My husband proclaimed them “great”!  He had been lukewarm about the sweet potato idea, but made with a regular potato this was right in his comfort zone.  I was glad the recipe worked well…with olive oil and being baked, it’s at least a little healthier than regular fries (which I don’t make at home due to messy deep frying).

Unfortunately, by the time I thought about taking pictures of this cooking episode, all I had left was dirty dishes. No leftovers here.  Bugger!  The raw “fries” really looked quite professional, tossed with the oil and seasonings in a bowl (Photo I wish I had), and after baking (Another photo I wish I had!)  So instead, you will have to settle for a photo of my disorganized spice and oil cupboard (after rummaging around for the ground cumin, which I knew was in there somewhere…)                                                –Janet Anderson


Spices (I swear they move around themselves when the door is closed)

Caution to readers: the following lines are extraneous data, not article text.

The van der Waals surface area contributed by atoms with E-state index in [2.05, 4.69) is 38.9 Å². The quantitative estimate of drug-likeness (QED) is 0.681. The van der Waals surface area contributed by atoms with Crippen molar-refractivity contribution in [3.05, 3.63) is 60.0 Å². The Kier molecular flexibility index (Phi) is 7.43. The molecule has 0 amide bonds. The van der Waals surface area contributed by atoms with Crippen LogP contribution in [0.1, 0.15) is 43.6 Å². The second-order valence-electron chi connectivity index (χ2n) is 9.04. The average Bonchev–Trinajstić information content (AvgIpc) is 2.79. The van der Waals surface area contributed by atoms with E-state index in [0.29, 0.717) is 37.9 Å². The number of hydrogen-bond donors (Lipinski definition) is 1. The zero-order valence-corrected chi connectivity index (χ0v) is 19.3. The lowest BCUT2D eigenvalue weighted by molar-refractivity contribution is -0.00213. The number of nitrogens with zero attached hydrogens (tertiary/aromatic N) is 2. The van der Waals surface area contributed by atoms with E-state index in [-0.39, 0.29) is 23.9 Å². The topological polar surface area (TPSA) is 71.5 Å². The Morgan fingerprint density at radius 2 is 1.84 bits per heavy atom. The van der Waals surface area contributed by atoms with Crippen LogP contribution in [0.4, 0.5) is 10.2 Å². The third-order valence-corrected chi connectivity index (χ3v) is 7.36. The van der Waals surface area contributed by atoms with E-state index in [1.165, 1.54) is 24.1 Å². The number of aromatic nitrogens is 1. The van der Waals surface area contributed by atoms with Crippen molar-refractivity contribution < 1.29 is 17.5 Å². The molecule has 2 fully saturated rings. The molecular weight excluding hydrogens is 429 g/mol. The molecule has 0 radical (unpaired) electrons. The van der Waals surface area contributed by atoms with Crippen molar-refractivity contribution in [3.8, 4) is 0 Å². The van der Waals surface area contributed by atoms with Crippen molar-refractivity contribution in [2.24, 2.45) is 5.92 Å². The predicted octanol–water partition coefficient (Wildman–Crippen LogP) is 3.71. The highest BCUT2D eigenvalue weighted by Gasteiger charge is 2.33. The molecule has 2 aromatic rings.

2 thoughts on “On hand to on table

  1. RobinS says:

    Haha! This was a fun post to read.
    You’re ahead of the game if you’re used to using what you have on hand, and it was not cheating at all to use the ham – it’s what was in your pantry/fridge/freezer! Nice to hear that your husband was happy with the end results, too.
    You’ve got the right equipment for your cooking style – and if you own a blender, you can make pesto! As you saw in class, an immersion blender is small and versatile (you can even make mayonnaise with one, and it takes a lot less time than the hand-whisk method.) So, it’s a handy tool but not a necessary one.
    Also, just wanted to mention that there are still local sweet potatoes from Wisconsin at the Seward Coop (E. Franklin Ave., Mpls.) I mention these because they have been in storage since this fall, and I’ve found that they last keep there integrity much longer than a russet. You will be cooking with one of them in the Week 3 lab.

    Thanks for sharing and I hope you enjoy the class!

    Liked by 1 person